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Should I Change Mobile Service Providers?

By Edited Nov 17, 2015 0 0

Service Provider - Which One?

There are many mobile service providers in the UK. From the big three, T-Mobile, Vodafone and O2, to smaller companies like Orange, Three and EE. Knowing which company to go for is a complicated business, and once many people have chosen an operator they like to stay with that company. However, there are benefits to switching providers. Today we're talking about how the process of switching operators works, why you might want to switch, and why you might want to stick with what you have. So if you're wondering whether or not changing operators is a good decision for you, keep reading...

Why You Might Want to Switch...

There are two reasons that switching operators might be a good idea for you. The first is, rather obviously, if you're not satisfied with the current level of service that you're getting, either because of customer service issues, price or reception problems, then switching providers will probably leave you more satisfied. But secondly, there's a fair chance that you're going to save some money by switching operators. This is because of competition on the market. Because there are so many operators, companies are forced to offer special deals and discounts to encourage new customers to sign contracts with them, rather than signing up with another company. Once a contract is signed though, operators count on the fact that most people don't switch companies and stick with what they've got. This means that many of the best deals and prices are reserved for new customers only. And it's not at all uncommon that a second contract ends up costing your more than your first contract did, simply because you've lost your new customer benefits. The obvious way around this is to switch operators at the end of your contract and get new customer status and deals with another operator. It's perfectly possible that you will either get the same services at a lower or price or more services for the same price by using another provider.

Why You Might Not Want to Switch...

Just as with switching, there are two main reasons why you might not want to change providers. The first is that you might not have to. Occasionally when customers call customer service lines to cancel service they are offered a better deal to stay. This doesn't always happen, but it will mean that you get the savings you're looking for without having to change operators. The second reason not to switch is that your current contract has not yet ended. It is possible to end a mobile contract early, but it is generally expensive to do so. Mobile contracts contain penalty clauses in the event of you wanting to cancel the contract early. The penalty is usually a fixed amount which will be multiplied by the number of months that are left remaining in your contract at the time you cancel it. The amount varies by operator, and you can find the fee on your operator's web page, however it's generally not cheap. On top of this there may be other fees involved in cancellation. If you have an incentive contract, or a contract that gave you a new phone when you signed up for service, you will undoubtedly have extra fees to pay. This is because you are technically paying for the phone you were given in instalments, with the extra cost each month being added into your phone bill. If you don't finish your contract then you won't finish paying for the phone, and the operator will not accept return of the phone. Instead, you will have to pay the remaining balance on the mobile before cancelling your service. There are times when cancelling a contract is worth it. If your contract has only a couple of months left to run, you don't have an incentive contract phone, and you're going to get significant savings with your new operator, then it might be worth paying the cancellation fees to start getting savings elsewhere. However, if your contract has more than a few months left in it the penalties for cancellation are far going to outweigh the benefits of switching.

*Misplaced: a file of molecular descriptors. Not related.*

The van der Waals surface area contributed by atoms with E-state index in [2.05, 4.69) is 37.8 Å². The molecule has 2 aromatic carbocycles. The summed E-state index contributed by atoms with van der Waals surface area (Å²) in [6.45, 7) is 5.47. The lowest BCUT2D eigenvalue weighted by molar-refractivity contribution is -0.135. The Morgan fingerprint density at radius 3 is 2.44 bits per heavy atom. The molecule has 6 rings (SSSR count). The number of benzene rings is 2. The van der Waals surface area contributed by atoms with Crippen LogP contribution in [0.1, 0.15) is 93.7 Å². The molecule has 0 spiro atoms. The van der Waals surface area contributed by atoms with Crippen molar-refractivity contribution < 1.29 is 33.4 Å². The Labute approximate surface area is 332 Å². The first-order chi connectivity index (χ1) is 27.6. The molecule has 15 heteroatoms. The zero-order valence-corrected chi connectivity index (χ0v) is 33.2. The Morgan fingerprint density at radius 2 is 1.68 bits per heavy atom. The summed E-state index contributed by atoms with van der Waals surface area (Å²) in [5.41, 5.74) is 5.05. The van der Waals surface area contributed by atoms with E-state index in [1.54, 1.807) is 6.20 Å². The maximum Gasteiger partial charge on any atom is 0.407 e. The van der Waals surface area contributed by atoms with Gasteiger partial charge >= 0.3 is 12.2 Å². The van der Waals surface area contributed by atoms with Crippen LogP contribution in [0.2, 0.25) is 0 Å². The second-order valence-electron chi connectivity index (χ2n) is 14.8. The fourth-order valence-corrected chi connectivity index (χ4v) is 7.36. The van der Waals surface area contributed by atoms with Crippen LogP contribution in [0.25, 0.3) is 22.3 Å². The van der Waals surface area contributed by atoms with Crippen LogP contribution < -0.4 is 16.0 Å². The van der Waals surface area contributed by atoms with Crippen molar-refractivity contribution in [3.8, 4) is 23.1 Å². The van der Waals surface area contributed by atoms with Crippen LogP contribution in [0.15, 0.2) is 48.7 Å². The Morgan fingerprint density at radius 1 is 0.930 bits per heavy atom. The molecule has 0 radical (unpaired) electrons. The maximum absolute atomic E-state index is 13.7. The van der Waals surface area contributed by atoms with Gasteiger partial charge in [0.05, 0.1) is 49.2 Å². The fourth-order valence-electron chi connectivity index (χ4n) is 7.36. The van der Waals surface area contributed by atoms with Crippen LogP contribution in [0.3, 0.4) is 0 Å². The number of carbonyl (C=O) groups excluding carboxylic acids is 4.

Switching: The Process, Your Pac Code, and How Long it Takes...

Changing mobile operators is actually incredibly easy, but there are some things that you might want to know. The basic process of switching means that you call your current operator's customer service line and request cancellation of service. You will be told about any fees that need to be paid, as well as when service will actually end. Some operators will cancel service immediately, whilst some will take a few days to complete the process. Once you've cancelled, you simply go to your new operator and sign a new contract. You'll get a new SIM card, and once it's in your phone your new service should start within a couple of hours. However, if you want to keep your current phone number the process will be a little more complicated. It is your right to keep your phone number if you want to, and many people choose to since it avoids having to tell all your contacts about a new set of digits. In order to keep your number you'll need your pac code. Call you current operator before cancelling service and request the pac code, which is a unique number identifying you and your phone number. You may get the code immediately, or you may have to wait a few days, but the operator must give it to you and must do so free of charge. It's best not to cancel service until you have your pac, since once service is cancelled the operator may no longer be able to give you the code. When you sign up for your new service, just give the pac to your new operator and they will make sure that you keep your number. In this case it will take a little longer for your new service to start, but most operators can accomplish this by the end of the next business day.

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